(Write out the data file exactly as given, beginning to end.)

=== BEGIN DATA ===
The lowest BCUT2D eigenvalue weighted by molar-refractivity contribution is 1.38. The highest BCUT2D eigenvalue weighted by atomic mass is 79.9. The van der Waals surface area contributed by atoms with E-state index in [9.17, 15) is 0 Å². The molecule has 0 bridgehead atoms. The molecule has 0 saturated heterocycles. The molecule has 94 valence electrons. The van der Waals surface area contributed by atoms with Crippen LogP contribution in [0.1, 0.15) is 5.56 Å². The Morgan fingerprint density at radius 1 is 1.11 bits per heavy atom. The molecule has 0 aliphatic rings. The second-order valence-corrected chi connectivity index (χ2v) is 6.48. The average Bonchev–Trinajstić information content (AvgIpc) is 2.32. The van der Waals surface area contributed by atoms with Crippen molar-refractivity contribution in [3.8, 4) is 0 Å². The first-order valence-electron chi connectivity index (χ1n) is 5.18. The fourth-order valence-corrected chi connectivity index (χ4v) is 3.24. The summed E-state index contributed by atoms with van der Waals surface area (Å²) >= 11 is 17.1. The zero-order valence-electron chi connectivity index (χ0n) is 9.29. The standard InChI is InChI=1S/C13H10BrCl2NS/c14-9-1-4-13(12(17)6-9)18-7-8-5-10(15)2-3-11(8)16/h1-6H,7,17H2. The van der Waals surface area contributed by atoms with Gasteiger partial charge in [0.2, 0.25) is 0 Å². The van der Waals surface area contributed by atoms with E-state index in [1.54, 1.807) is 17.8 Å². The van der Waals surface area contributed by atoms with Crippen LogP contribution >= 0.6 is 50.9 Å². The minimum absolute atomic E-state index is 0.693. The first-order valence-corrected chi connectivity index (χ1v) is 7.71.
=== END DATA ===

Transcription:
The lowest BCUT2D eigenvalue weighted by molar-refractivity contribution is 1.38. The highest BCUT2D eigenvalue weighted by atomic mass is 79.9. The van der Waals surface area contributed by atoms with E-state index in [9.17, 15) is 0 Å². The molecule has 0 bridgehead atoms. The molecule has 0 saturated heterocycles. The molecule has 94 valence electrons. The van der Waals surface area contributed by atoms with Crippen LogP contribution in [0.1, 0.15) is 5.56 Å². The Morgan fingerprint density at radius 1 is 1.11 bits per heavy atom. The molecule has 0 aliphatic rings. The second-order valence-corrected chi connectivity index (χ2v) is 6.48. The average Bonchev–Trinajstić information content (AvgIpc) is 2.32. The van der Waals surface area contributed by atoms with Crippen molar-refractivity contribution in [3.8, 4) is 0 Å². The first-order valence-electron chi connectivity index (χ1n) is 5.18. The fourth-order valence-corrected chi connectivity index (χ4v) is 3.24. The summed E-state index contributed by atoms with van der Waals surface area (Å²) >= 11 is 17.1. The zero-order valence-electron chi connectivity index (χ0n) is 9.29. The standard InChI is InChI=1S/C13H10BrCl2NS/c14-9-1-4-13(12(17)6-9)18-7-8-5-10(15)2-3-11(8)16/h1-6H,7,17H2. The van der Waals surface area contributed by atoms with Gasteiger partial charge in [0.2, 0.25) is 0 Å². The van der Waals surface area contributed by atoms with E-state index in [1.54, 1.807) is 17.8 Å². The van der Waals surface area contributed by atoms with Crippen LogP contribution >= 0.6 is 50.9 Å². The minimum absolute atomic E-state index is 0.693. The first-order valence-corrected chi connectivity index (χ1v) is 7.71.